Falcons' defense changed the narrative to finish a game. Can they keep it up?

CHARLOTTE, N.C. -- The Atlanta Falcons had a 90% chance of winning on Thursday night with an eight-point lead when the Carolina Panthers took the field for their final possession with less than three minutes remaining.

Sound like a familiar situation?

Most, if not all, of those who have followed Atlanta’s woes probably had one of those “here we go again" moments, expecting the Falcons to blow this one as they had three other games where the odds were stacked heavily in their favor.

Instead, Atlanta got an interception from cornerback Blidi Wreh-Wilson to give interim coach Raheem Morris his second win in in three games since Dan Quinn was fired after a Week 5 loss to Carolina.

Had running back Todd Gurley been able to stop short of the goal line with 1:04 left against Detroit five days earlier, giving the Lions time left to rally, the Falcons might be 3-0 under Morris.

“I feel like this team jumped off the page tonight and was ready to go," Morris said.

The Falcons, 2-6, won’t jump off the page in terms of suddenly becoming a playoff contender. But they are showing that with an improvement on defense and ability to finish games that they could be a tough out for anybody on their schedule the second half of the season.

“I always believe in the defense," wide receiver Julio Jones said. “We are together. We work together. Those are our brothers on the other side that we can’t be on the field with, but we have to put the trust in them."

You can take that with a grain of salt. The Falcons entered the game with the fifth-worst defense in the NFL and didn’t look great in the first half against Carolina when they gave up two touchdowns.

Finally having Jones healthy -- seven catches, 137 yards -- will scare upcoming opponents more than the defense.

But it’s apparent since Morris was elevated from defensive coordinator to interim head coach that the defense is playing better, which is somewhat ironic since it was his unit’s collapses that helped cost Quinn his job.

“They played like a team that had their backs against the wall and didn’t want to lose anymore," Carolina coach Matt Rhule said. “They played hard, ran to the ball. They played with such physicality."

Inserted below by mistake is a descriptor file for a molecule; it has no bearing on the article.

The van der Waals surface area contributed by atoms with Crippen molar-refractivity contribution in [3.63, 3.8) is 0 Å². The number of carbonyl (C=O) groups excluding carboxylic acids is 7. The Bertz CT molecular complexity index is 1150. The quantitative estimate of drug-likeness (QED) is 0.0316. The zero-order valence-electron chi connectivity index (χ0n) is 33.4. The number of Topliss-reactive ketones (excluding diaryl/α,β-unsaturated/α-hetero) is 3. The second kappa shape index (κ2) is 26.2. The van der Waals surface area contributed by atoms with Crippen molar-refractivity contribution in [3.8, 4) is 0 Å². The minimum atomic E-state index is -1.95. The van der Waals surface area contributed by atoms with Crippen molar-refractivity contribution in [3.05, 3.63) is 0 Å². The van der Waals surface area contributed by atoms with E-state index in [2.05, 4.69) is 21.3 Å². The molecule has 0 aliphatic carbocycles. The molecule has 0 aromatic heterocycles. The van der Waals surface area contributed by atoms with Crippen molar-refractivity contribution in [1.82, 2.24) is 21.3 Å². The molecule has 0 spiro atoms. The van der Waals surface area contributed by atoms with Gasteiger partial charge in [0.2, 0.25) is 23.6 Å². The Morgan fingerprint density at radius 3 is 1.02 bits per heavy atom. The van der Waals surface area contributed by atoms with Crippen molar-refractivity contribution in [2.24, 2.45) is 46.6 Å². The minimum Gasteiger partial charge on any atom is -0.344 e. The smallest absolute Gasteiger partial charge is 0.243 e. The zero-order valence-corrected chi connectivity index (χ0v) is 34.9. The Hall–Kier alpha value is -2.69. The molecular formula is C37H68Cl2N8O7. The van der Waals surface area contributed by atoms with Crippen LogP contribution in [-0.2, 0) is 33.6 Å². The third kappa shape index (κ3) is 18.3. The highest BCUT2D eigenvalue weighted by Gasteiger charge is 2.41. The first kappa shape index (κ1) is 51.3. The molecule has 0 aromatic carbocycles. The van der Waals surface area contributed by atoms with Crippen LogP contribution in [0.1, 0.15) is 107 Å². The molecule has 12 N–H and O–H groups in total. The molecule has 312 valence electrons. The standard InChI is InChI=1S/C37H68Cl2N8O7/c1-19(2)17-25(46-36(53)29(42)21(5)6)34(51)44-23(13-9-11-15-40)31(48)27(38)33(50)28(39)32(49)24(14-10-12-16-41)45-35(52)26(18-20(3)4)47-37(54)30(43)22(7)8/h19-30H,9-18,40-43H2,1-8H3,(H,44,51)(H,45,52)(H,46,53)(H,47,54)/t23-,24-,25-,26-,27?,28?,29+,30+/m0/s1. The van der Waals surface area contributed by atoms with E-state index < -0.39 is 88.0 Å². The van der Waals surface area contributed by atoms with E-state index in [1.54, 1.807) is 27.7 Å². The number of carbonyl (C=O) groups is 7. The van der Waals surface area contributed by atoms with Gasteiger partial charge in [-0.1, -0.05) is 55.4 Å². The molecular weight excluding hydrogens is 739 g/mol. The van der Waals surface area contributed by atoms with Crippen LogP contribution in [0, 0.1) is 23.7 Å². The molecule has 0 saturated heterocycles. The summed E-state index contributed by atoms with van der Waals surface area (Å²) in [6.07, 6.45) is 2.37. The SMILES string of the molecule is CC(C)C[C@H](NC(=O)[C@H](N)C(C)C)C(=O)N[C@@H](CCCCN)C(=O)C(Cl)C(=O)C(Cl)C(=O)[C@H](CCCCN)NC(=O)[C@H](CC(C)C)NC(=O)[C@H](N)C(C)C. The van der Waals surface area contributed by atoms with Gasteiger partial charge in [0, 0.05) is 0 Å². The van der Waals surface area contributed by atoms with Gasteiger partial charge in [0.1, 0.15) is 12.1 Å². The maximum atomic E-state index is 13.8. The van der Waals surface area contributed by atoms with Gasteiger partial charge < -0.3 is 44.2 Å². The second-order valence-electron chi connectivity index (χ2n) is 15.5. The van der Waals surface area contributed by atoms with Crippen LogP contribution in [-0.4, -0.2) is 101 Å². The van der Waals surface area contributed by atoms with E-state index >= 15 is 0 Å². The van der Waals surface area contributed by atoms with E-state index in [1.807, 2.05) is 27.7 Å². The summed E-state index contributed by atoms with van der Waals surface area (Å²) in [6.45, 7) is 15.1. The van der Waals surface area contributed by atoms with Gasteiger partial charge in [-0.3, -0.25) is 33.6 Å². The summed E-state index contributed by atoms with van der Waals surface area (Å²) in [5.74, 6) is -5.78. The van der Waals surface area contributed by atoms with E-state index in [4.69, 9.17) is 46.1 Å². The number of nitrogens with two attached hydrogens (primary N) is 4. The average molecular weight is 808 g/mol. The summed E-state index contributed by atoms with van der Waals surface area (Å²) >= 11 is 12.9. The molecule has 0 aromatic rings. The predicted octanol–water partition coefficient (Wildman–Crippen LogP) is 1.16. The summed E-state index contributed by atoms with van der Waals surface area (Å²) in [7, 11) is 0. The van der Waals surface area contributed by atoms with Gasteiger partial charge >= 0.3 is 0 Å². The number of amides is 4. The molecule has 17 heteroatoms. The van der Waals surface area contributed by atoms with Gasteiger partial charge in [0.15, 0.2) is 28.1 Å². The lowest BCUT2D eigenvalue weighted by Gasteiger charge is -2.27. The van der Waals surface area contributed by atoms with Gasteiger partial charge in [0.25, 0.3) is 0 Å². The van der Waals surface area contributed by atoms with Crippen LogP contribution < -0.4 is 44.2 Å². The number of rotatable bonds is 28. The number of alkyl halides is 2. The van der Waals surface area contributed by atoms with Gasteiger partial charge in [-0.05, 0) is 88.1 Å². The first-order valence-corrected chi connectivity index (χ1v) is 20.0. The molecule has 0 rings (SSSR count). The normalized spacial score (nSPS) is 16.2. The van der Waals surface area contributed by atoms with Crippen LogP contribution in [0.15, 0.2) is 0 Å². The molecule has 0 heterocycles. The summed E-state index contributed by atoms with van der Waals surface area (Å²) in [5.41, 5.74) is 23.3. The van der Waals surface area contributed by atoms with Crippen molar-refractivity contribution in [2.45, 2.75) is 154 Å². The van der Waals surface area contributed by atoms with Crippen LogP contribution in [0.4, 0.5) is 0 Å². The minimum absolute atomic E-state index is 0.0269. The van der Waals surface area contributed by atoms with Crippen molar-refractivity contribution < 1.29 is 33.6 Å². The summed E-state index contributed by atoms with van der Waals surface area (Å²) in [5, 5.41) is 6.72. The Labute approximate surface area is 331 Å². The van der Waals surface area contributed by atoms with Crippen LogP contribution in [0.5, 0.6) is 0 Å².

Statistically, the Falcons are surrendering the same number of yards per play -- 6.56 in the first five games, 6.55 the past three -- under Morris as they did under Quinn.

But everywhere else they’ve shown marked improvement. They’ve gone from giving up 32.2 points a game to 21, their opponent’s Total Quarterback Rating has dropped from 82.6 to 49.6, their sack rate has increased from 3.4% to 6.1% and opponents’ third-down conversion has dropped from 43.3% to 26.7.

Granted, Teddy Bridgewater (Carolina), Matt Stafford (Detroit) and Kirk Cousins (Minnesota) aren’t on the same level as Russell Wilson (Seattle), Dak Prescott (Dallas) and Aaron Rodgers (Green Bay) -- quarterbacks Atlanta lost to in the first five games.

They’re not even close.

But at least the defense, if for only a game, flipped the narrative that it couldn’t finish off an opponent. Whether or not that will get Morris, the head coach at Tampa Bay from 2009-11, a shot at permanently replacing Quinn remains to be seen.

He’s probably as much of a long shot for that job as the Falcons are to make the playoffs.

But his team, particularly on defense, appears to be playing hard for him in a season where they easily could have given up.

“We knew it was going to come down to us," linebacker Foye Oluokun said. “It was our turn to win the game."